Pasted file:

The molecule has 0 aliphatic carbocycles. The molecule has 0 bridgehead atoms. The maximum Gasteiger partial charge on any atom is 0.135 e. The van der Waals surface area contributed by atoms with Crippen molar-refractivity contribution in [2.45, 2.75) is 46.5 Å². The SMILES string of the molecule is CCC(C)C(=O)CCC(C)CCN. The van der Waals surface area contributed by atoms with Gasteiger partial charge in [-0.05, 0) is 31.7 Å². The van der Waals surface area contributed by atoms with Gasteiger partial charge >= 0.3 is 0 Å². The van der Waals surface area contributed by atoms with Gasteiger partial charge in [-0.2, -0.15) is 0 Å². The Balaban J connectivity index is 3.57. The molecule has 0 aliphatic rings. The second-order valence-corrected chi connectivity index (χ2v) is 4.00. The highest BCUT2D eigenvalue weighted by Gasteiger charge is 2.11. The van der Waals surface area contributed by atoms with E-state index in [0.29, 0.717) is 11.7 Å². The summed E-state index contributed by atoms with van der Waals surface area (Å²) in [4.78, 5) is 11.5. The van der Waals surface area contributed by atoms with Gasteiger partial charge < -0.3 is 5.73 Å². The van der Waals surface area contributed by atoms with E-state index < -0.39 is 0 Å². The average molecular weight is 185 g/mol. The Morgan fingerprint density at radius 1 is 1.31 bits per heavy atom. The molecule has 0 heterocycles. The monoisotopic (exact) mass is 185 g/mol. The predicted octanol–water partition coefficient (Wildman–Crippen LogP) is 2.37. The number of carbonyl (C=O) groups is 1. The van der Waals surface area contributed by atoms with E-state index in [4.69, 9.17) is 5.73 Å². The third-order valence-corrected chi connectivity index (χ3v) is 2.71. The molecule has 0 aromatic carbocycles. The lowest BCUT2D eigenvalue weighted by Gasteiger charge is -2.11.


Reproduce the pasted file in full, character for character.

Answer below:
The molecule has 0 aliphatic carbocycles. The molecule has 0 bridgehead atoms. The maximum Gasteiger partial charge on any atom is 0.135 e. The van der Waals surface area contributed by atoms with Crippen molar-refractivity contribution in [2.45, 2.75) is 46.5 Å². The SMILES string of the molecule is CCC(C)C(=O)CCC(C)CCN. The van der Waals surface area contributed by atoms with Gasteiger partial charge in [-0.05, 0) is 31.7 Å². The van der Waals surface area contributed by atoms with Gasteiger partial charge >= 0.3 is 0 Å². The van der Waals surface area contributed by atoms with Gasteiger partial charge in [-0.2, -0.15) is 0 Å². The Balaban J connectivity index is 3.57. The molecule has 0 aliphatic rings. The second-order valence-corrected chi connectivity index (χ2v) is 4.00. The highest BCUT2D eigenvalue weighted by Gasteiger charge is 2.11. The van der Waals surface area contributed by atoms with E-state index in [0.29, 0.717) is 11.7 Å². The summed E-state index contributed by atoms with van der Waals surface area (Å²) in [4.78, 5) is 11.5. The van der Waals surface area contributed by atoms with Gasteiger partial charge < -0.3 is 5.73 Å². The van der Waals surface area contributed by atoms with E-state index < -0.39 is 0 Å². The average molecular weight is 185 g/mol. The Morgan fingerprint density at radius 1 is 1.31 bits per heavy atom. The molecule has 0 heterocycles. The monoisotopic (exact) mass is 185 g/mol. The predicted octanol–water partition coefficient (Wildman–Crippen LogP) is 2.37. The number of carbonyl (C=O) groups is 1. The van der Waals surface area contributed by atoms with E-state index in [4.69, 9.17) is 5.73 Å². The third-order valence-corrected chi connectivity index (χ3v) is 2.71. The molecule has 0 aromatic carbocycles. The lowest BCUT2D eigenvalue weighted by Gasteiger charge is -2.11.